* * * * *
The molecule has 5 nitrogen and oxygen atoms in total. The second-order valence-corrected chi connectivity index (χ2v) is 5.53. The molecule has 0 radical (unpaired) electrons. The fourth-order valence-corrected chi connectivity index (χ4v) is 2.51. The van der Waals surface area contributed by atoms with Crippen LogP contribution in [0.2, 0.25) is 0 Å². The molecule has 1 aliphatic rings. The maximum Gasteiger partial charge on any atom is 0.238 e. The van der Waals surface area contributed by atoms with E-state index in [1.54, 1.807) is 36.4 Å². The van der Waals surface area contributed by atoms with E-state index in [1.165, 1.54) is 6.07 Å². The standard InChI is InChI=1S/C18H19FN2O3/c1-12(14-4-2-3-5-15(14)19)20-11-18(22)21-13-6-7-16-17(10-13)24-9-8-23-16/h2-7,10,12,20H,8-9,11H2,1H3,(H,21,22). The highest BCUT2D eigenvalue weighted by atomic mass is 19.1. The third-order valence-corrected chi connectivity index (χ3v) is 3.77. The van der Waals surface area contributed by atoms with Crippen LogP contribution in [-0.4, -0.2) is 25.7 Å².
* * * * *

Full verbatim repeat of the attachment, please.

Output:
The molecule has 5 nitrogen and oxygen atoms in total. The second-order valence-corrected chi connectivity index (χ2v) is 5.53. The molecule has 0 radical (unpaired) electrons. The fourth-order valence-corrected chi connectivity index (χ4v) is 2.51. The van der Waals surface area contributed by atoms with Crippen LogP contribution in [0.2, 0.25) is 0 Å². The molecule has 1 aliphatic rings. The maximum Gasteiger partial charge on any atom is 0.238 e. The van der Waals surface area contributed by atoms with E-state index in [1.54, 1.807) is 36.4 Å². The van der Waals surface area contributed by atoms with E-state index in [1.165, 1.54) is 6.07 Å². The standard InChI is InChI=1S/C18H19FN2O3/c1-12(14-4-2-3-5-15(14)19)20-11-18(22)21-13-6-7-16-17(10-13)24-9-8-23-16/h2-7,10,12,20H,8-9,11H2,1H3,(H,21,22). The highest BCUT2D eigenvalue weighted by atomic mass is 19.1. The third-order valence-corrected chi connectivity index (χ3v) is 3.77. The van der Waals surface area contributed by atoms with Crippen LogP contribution in [-0.4, -0.2) is 25.7 Å².